2019 Australasian Piano Pedagogy Conference, University of Queensland, Brisbane
by Josie Thomas, President, VMTA
The 2019 biennial Australasian Piano Pedagogy Conference, held in Brisbane from 8-12 July 2019, was once more full of ideas and information to improve our teaching. In addition, we were treated to several very fine concerts. The campus is like a magnificent spacious botanical park and the new auditorium in the Advanced Engineering Building was a superb space to hear the keynote speakers and most of the concerts. All with the background of a lakeside view behind the stage.
The Conference opened with a concert given by Max Olding AM and his wife Pamela Page to celebrate Max’s 90th birthday. The legendary pair were supported by other musicians including some of Max and Pamela’s students and their son Dene Olding, first violin of the Goldner String Quartet and Concertmaster Emeritus of the Sydney Symphony Orchestra. A most moving opening to an exciting week.
Keynote speakers included Joanna MacGregor, Emeritus Professor David Lockett, Phillip Keveren, John Bloomfield, Professor Neal Peres da Costa, Dr Erin Helyard, Tim Topham, Dr Liam Viney and Dr Anna Grinberg.
Each keynote speaker had much insightful information and experience to offer. From arranging standard repertoire with one’s own stamp, to learning that Nina Simone originally had wanted to be a classical pianist and was a composer but was denied entry to the Curtis Institute of Music despite a well received audition and coming from Juillard! A key message throughout many keynote sessions was the importance of the individual’s expression and creativity.
The conference was filled with many wonderful presentations that provided teachers with refreshing ideas like Jo Kotchie’s Colour Learning, Nick Paterson’s ideas on how to teach Improvisation, Karen North’s Fun and Games book and Thembi Shears’ presentation on how to deal with dyslexia and ADHD better. Angela Turner gave us a thorough look into the Exploring Series. Mira Jakopanetz and Irina Cherkasski presented an overview of the pedagogical music of Peskonov, Cobb and Sam Wedgewood.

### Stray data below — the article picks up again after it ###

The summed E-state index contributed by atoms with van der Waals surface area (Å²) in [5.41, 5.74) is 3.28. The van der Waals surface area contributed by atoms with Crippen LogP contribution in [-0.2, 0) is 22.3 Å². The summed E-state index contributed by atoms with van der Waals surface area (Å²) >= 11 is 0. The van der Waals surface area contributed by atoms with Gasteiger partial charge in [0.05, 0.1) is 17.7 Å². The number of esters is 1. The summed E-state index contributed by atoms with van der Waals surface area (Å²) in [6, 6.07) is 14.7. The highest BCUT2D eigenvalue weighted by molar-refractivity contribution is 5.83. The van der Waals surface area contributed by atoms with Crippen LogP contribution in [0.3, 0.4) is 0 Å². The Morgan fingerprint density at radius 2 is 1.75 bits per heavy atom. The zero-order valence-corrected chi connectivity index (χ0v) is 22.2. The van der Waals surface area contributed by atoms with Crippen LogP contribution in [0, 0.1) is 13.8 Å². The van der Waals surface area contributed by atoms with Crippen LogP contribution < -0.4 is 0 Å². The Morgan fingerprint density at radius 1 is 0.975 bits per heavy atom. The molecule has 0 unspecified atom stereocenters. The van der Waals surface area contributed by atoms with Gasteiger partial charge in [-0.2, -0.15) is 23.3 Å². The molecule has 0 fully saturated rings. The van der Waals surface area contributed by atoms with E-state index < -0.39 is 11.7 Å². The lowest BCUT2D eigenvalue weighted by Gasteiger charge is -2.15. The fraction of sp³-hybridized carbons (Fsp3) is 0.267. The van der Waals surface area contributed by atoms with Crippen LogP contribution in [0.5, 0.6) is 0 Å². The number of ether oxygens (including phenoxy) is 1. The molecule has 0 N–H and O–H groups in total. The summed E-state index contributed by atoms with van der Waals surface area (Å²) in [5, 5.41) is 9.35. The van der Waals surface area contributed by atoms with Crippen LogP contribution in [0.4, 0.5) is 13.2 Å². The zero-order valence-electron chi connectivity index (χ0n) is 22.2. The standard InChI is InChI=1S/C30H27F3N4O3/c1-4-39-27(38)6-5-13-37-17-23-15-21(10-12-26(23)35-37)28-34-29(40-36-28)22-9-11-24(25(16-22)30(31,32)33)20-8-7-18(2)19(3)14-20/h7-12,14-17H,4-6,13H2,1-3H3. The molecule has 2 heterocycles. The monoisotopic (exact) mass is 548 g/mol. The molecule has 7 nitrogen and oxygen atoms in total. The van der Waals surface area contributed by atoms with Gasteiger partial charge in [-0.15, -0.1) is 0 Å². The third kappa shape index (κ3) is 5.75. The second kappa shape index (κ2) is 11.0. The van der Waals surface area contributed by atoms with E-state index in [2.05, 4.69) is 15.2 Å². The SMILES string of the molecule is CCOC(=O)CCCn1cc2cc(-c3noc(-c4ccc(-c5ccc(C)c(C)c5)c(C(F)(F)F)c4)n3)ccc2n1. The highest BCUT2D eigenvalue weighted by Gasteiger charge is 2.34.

The AMEB new syllabus and publications team, led by David Lockett, gave valuable insight on why they arrived at their decisions and how they envisioned it would lead to results that are more musical.
There were many more presentations of course, each having something useful to offer.
The evening recitals were major highlights. The piano duo of Viney-Grinberg gave us exhilarating performances of Stravinsky, Grainger and a World Premiere by Kate Neal. Joanna McGregor’s concert was a most memorable performance of a superb mix of composers including an innovative use of the piano imitating an oud by plucking the strings while simultaneously playing the keys. Black Earth by Fazil Say.
The exchange of ideas at these conferences, the high level of performances and the inevitable comradery built in this environment makes them most worthwhile, enhancing our teaching at all levels and professionalism in so many ways.